To be brutally honest, I felt very little difference between the S-Heel and any other well fitted heel I have used in recent years. Maybe there's something weird and unique about my own heels, maybe I've just been making the right choices on the shoes I wear all these years, or maybe I just lack the sensitivity to notice it. Whatever the case, I wouldn't be buying a pair of Otakis or Skwamas because of the S-Heel; I'd be buying a pair because of their many other strengths: they fit nicely, they're well made, they feel precise, they're stiff (in the case of the Otaki), they're sensitive (in the case of the Skwama) and above all they are extremely comfortable.
As suggested in the opening paragraph, the Otaki is geared towards the performance trad or sport climber.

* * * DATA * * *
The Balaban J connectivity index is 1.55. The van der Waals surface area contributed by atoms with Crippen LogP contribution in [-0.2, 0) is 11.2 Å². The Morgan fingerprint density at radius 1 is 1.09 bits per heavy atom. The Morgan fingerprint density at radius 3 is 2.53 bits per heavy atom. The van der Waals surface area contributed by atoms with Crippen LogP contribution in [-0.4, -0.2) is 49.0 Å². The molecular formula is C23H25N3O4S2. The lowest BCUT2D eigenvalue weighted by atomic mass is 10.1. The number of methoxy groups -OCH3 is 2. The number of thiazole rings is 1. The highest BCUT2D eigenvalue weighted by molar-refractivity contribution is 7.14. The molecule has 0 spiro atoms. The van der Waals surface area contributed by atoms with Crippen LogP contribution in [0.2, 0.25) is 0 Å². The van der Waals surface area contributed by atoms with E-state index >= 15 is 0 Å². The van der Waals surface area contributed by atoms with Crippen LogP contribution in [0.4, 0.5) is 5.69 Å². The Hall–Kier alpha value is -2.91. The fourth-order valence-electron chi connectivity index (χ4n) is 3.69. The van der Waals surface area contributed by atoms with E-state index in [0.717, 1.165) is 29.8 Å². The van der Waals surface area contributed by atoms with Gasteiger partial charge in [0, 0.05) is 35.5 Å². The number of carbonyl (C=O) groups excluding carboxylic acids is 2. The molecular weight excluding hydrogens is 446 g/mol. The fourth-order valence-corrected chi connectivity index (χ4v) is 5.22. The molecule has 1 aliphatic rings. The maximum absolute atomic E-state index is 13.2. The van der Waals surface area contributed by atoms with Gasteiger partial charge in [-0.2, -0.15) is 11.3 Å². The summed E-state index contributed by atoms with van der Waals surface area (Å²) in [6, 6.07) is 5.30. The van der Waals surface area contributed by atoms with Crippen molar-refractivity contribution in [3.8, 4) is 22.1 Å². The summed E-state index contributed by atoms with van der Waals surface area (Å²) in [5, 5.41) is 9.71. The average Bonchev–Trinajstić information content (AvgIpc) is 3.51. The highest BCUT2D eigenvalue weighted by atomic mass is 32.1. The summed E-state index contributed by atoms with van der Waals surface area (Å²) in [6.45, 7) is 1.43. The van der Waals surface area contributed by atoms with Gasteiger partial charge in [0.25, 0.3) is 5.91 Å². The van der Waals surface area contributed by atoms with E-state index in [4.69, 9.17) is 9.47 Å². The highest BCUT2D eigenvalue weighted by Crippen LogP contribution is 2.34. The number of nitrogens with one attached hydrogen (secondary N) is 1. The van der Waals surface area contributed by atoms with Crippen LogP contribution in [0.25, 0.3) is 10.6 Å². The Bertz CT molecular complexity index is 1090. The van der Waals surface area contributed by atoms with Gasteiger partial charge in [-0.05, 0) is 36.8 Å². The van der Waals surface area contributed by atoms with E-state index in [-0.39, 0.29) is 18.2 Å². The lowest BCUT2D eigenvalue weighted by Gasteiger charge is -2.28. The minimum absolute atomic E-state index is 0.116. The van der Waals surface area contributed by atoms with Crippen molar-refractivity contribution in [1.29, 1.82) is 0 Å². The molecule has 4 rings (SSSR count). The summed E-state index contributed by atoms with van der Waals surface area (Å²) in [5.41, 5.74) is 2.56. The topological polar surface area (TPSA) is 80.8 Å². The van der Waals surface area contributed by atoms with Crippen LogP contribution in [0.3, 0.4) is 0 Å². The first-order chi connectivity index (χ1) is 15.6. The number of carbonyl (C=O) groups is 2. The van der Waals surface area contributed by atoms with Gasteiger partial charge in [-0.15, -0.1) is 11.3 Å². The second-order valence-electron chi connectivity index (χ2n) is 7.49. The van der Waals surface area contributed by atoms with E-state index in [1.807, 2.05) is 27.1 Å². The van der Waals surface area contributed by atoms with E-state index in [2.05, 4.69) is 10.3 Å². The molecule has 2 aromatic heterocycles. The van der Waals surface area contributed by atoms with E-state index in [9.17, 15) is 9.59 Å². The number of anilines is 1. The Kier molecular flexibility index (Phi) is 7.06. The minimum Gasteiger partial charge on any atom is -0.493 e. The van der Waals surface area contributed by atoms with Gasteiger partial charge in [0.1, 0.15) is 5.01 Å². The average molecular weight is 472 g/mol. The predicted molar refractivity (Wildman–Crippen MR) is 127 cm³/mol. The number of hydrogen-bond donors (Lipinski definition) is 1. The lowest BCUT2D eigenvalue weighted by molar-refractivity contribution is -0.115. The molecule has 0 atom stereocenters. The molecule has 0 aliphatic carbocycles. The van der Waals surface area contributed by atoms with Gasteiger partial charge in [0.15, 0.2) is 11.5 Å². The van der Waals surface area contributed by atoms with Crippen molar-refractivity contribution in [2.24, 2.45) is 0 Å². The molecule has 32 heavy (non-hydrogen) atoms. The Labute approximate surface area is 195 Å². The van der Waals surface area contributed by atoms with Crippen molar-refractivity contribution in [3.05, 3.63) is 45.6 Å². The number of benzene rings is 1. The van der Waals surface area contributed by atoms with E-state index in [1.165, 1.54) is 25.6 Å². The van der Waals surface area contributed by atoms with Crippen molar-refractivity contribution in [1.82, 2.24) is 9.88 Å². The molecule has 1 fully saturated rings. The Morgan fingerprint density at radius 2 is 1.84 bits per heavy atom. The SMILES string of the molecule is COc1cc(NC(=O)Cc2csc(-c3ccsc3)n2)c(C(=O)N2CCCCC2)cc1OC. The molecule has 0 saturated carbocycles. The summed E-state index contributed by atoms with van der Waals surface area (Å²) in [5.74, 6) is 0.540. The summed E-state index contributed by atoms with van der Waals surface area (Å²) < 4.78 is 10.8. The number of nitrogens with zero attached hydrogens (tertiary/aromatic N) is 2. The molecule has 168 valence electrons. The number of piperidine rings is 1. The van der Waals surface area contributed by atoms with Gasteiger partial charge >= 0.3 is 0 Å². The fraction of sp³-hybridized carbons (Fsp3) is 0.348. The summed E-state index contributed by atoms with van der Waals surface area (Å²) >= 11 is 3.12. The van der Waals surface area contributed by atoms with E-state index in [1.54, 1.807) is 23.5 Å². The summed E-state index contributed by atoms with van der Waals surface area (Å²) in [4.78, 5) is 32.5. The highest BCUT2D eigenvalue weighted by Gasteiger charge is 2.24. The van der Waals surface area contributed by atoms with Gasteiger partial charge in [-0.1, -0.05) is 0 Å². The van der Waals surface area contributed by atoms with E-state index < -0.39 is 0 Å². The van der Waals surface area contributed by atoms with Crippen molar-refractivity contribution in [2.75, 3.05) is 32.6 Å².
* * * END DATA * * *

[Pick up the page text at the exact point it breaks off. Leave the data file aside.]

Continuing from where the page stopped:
Featuring Vibram XS Edge on a particularly stiff 3/4 length midsole, the Otaki is well suited towards hanging around on small holds/edges (i.e. trad climbing) or using even smaller edges to move quickly and efficiently upwards to the lower-off (i.e. sport climbing). The stiffness and support that the boot offers makes it quite versatile, particularly for the UK climber, as it is well suited towards a wide variety of different angles from edgy slabs, through vertical walls, to gently overhanging terrain.
To put this into perspective in terms of crags, imagine yourself in North Wales over a bank holiday weekend: the Otaki is a shoe that you could easily use on the Slate one day, Dinas Cromlech the next, and Gogarth Main Cliff the day after. It's a good all-rounder. Equally, if sport is more your thing, this is something that would be equally at home on Portland as it would at Raven Tor, Brean, Shipwreck Cove, Malham, Dinbren, or Dunkeld.